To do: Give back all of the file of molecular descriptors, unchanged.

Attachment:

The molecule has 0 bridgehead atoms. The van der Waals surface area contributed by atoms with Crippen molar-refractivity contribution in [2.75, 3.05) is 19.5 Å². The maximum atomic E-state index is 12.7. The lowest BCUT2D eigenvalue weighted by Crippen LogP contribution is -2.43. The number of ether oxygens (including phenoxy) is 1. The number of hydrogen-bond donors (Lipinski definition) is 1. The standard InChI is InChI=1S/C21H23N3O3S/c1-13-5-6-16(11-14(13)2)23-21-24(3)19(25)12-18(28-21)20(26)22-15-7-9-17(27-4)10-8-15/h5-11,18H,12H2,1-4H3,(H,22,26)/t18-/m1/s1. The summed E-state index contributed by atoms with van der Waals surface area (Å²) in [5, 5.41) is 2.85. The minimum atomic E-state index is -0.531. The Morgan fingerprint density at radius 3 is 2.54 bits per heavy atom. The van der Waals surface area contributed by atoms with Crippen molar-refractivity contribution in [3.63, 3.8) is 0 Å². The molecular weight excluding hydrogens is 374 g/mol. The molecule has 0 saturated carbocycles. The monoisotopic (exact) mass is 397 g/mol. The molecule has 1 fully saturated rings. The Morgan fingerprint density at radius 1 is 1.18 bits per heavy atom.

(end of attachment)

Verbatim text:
The molecule has 0 bridgehead atoms. The van der Waals surface area contributed by atoms with Crippen molar-refractivity contribution in [2.75, 3.05) is 19.5 Å². The maximum atomic E-state index is 12.7. The lowest BCUT2D eigenvalue weighted by Crippen LogP contribution is -2.43. The number of ether oxygens (including phenoxy) is 1. The number of hydrogen-bond donors (Lipinski definition) is 1. The standard InChI is InChI=1S/C21H23N3O3S/c1-13-5-6-16(11-14(13)2)23-21-24(3)19(25)12-18(28-21)20(26)22-15-7-9-17(27-4)10-8-15/h5-11,18H,12H2,1-4H3,(H,22,26)/t18-/m1/s1. The summed E-state index contributed by atoms with van der Waals surface area (Å²) in [5, 5.41) is 2.85. The minimum atomic E-state index is -0.531. The Morgan fingerprint density at radius 3 is 2.54 bits per heavy atom. The van der Waals surface area contributed by atoms with Crippen molar-refractivity contribution in [3.63, 3.8) is 0 Å². The molecular weight excluding hydrogens is 374 g/mol. The molecule has 0 saturated carbocycles. The monoisotopic (exact) mass is 397 g/mol. The molecule has 1 fully saturated rings. The Morgan fingerprint density at radius 1 is 1.18 bits per heavy atom.